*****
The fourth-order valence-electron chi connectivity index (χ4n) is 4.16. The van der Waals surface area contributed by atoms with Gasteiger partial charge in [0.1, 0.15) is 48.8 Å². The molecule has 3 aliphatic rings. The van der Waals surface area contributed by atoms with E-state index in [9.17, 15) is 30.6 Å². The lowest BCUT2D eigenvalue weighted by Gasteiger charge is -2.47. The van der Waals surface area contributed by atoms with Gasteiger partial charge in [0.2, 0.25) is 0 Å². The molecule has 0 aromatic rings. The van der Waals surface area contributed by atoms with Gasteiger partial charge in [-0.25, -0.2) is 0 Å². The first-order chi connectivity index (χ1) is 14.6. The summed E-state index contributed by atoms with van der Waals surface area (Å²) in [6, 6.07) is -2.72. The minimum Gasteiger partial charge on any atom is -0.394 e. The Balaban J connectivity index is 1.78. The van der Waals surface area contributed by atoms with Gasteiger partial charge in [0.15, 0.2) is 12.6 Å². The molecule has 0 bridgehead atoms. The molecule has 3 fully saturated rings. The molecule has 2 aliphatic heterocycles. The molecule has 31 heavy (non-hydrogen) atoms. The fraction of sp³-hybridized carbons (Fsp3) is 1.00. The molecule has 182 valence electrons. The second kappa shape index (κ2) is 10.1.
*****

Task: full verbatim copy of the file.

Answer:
The fourth-order valence-electron chi connectivity index (χ4n) is 4.16. The van der Waals surface area contributed by atoms with Gasteiger partial charge in [0.1, 0.15) is 48.8 Å². The molecule has 3 aliphatic rings. The van der Waals surface area contributed by atoms with E-state index in [9.17, 15) is 30.6 Å². The lowest BCUT2D eigenvalue weighted by Gasteiger charge is -2.47. The van der Waals surface area contributed by atoms with Gasteiger partial charge in [0.2, 0.25) is 0 Å². The molecule has 0 aromatic rings. The van der Waals surface area contributed by atoms with Gasteiger partial charge in [-0.25, -0.2) is 0 Å². The first-order chi connectivity index (χ1) is 14.6. The summed E-state index contributed by atoms with van der Waals surface area (Å²) in [6, 6.07) is -2.72. The minimum Gasteiger partial charge on any atom is -0.394 e. The Balaban J connectivity index is 1.78. The van der Waals surface area contributed by atoms with Gasteiger partial charge in [0.15, 0.2) is 12.6 Å². The molecule has 0 bridgehead atoms. The molecule has 3 fully saturated rings. The molecule has 2 aliphatic heterocycles. The molecule has 31 heavy (non-hydrogen) atoms. The fraction of sp³-hybridized carbons (Fsp3) is 1.00. The molecule has 182 valence electrons. The second kappa shape index (κ2) is 10.1.